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Hi, can anybody recommend some good books to help improve design skills? I've mainly been into reading technical books since leaving Uni and it's certainly an area I've neglected!
I've heard good things about "Holub on Patterns", is this a good place to start? Any input is appreciated. :-)
The best book I've used is "Structured Analysis and System Design" by Tom DeMarco.
This lays out the "Data Flow Diagram" approach, which is an excellent way of separating what a system should do from the implementation of how that system does it. It's a 'system level' view, so it can be made independent of language and platform. At later phases you can roll in language and platform.
Another good book is "Agile Modeling", by Scott Ambler. This provides a minimalist use approach toward the UML model -- which is nice, because the full UML model is so huge as to be unwieldy. Even Rational's "RUP" requires customization, and Ambler tells you which customizations are most helpful.
Monday, July 02, 2007
It depends a lot on the kind of software you expect to be designing. What language do you use? What type of end users? How big are the systems.
The most important thing about design is understanding the users needs and the user interfaces. So books on requirements analyis and users interfaces are really a prerequisite to the more technical stuff like patterns. If you are interested more in the internal design of software application I'd say look at Eric Evans Domain Driven Design.
Holub's book is interesting but imho has some serious flaws. Holub is very strongly opinionated, almost to the point of being pugnacious -- 'my way or the highway'. He assumes you're working in Java; and since the book spends most of its time looking at code in depth, it's likely to be much less useful if you're working in another language. And his use of patterns is so thorough-going that you're likely to be so badly intimidated by the diagram he uses in the initial presentation of one of his main examples (a Game of Life implementation).
I've been able to make use of only small parts of the book. (I'm a C++ developer who perhaps has not yet been immersed deeply enough in the GOF-patterns way of being.
I say all of this as a big fan of much of Holub's work, particularly his pre-Java stuff (e.g., Compiler Design in C).
I am a big fan of Holub's books, he writes in an engaging and accessible style without sacrificing technical depth and detail. As for "Holub on Patterns", I read it about a year ago and thought it was very good, I would recommend it over any of the canonical books ("Design Patterns" by Gamma, Helm, et. al. is almost unreadable). I've also got the Headfirst Patterns book from O'Reilly and Assoc. and it is quite nice, but I haven't finished it so I can't give a complete recommendation at this time.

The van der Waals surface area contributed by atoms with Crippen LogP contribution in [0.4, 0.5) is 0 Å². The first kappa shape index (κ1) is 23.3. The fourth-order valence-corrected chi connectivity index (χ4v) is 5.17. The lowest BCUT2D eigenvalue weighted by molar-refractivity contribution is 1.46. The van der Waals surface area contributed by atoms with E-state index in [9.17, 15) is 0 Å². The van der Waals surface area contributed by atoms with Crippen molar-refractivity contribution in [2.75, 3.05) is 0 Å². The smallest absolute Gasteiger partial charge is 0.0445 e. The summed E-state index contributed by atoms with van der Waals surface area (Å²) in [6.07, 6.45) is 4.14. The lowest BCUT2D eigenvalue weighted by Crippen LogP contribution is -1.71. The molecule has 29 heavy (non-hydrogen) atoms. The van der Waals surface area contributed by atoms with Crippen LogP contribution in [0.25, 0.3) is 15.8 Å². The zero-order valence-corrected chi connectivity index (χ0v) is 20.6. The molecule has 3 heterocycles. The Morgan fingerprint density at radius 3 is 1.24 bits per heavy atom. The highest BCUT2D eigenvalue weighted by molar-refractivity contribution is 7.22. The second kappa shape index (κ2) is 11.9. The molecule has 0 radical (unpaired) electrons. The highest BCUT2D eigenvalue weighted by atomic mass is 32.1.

Monday, July 02, 2007
I'd have to disagree about "Domain Driven Design". It was 600 pages of nothing. A great concept, but mostly fluff without real content. If felt like he was trying to write the bible of software development, but without provided any new insights (or at least a condensed summary of it). I read every word, and while there were fleeting moments where it had potential, I was disappointed overall.
I've always been partial towards "Pattern Oriented Software Architecture", vol 1. Its as old as Design Patterns, but targets architectural patterns instead. Many of these are now quite popular, but most pattern books just rehash the GoF's work rather than adding new ideas. I also enjoyed "Refactoring to Patterns", since it recognized that you spend more time refactoring legacy code than writing new code.
I'd also recomend trolling Amazon's "customers also bought..." on books that you enjoyed. You'll discover new titles and new authors. After a while, Amazon will be smart enough to recomended good titles for you to explore as well.
Monday, July 02, 2007
Don't forget about the Pragmatic Programmer. Easy to read and has some great insights into software development and how to approach problems.
Tuesday, July 03, 2007
Robert Martin's Principals Patterns and Practices is outstanding. I emphasize this level of "principals" over any "pattern" books. You need to understand the principals that drove the pattern designers to make something good enough to care about.
Yes, I named the book by its subtitle rather than the main title. It's not an Agile method book, and Martin sometimes calls it the PPP book, so I do, too. :-)
Thursday, July 05, 2007
Well, if you have been programming for a few years then read code complete by Steve McConnell, it will help remove all the bad habits you will of picked up, and there is a lot of good advise besides that.
Sunday, July 08, 2007
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